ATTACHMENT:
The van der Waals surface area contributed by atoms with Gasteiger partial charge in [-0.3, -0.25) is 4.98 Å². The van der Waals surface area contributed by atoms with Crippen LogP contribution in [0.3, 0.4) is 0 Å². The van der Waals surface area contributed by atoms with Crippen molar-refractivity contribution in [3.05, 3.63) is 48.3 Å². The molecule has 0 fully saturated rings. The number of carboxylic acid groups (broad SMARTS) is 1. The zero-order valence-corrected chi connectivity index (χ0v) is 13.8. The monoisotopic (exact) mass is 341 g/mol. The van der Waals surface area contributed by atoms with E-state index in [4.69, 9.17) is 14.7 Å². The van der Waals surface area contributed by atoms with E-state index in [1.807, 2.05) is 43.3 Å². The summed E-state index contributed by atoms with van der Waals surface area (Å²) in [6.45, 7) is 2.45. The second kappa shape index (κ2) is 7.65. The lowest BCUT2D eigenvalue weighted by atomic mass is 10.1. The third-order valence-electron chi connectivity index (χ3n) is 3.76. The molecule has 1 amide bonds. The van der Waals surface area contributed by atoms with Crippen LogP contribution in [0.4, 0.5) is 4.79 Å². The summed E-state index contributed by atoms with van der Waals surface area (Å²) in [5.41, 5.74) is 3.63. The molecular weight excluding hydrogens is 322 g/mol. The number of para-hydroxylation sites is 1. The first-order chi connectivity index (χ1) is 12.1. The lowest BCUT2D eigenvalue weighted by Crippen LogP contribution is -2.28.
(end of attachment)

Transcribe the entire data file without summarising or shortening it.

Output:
The van der Waals surface area contributed by atoms with Gasteiger partial charge in [-0.3, -0.25) is 4.98 Å². The van der Waals surface area contributed by atoms with Crippen LogP contribution in [0.3, 0.4) is 0 Å². The van der Waals surface area contributed by atoms with Crippen molar-refractivity contribution in [3.05, 3.63) is 48.3 Å². The molecule has 0 fully saturated rings. The number of carboxylic acid groups (broad SMARTS) is 1. The zero-order valence-corrected chi connectivity index (χ0v) is 13.8. The monoisotopic (exact) mass is 341 g/mol. The van der Waals surface area contributed by atoms with E-state index in [4.69, 9.17) is 14.7 Å². The van der Waals surface area contributed by atoms with E-state index in [1.807, 2.05) is 43.3 Å². The summed E-state index contributed by atoms with van der Waals surface area (Å²) in [6.45, 7) is 2.45. The second kappa shape index (κ2) is 7.65. The lowest BCUT2D eigenvalue weighted by atomic mass is 10.1. The third-order valence-electron chi connectivity index (χ3n) is 3.76. The molecule has 1 amide bonds. The van der Waals surface area contributed by atoms with Crippen LogP contribution in [0.4, 0.5) is 4.79 Å². The summed E-state index contributed by atoms with van der Waals surface area (Å²) in [5.41, 5.74) is 3.63. The molecular weight excluding hydrogens is 322 g/mol. The number of para-hydroxylation sites is 1. The first-order chi connectivity index (χ1) is 12.1. The lowest BCUT2D eigenvalue weighted by Crippen LogP contribution is -2.28.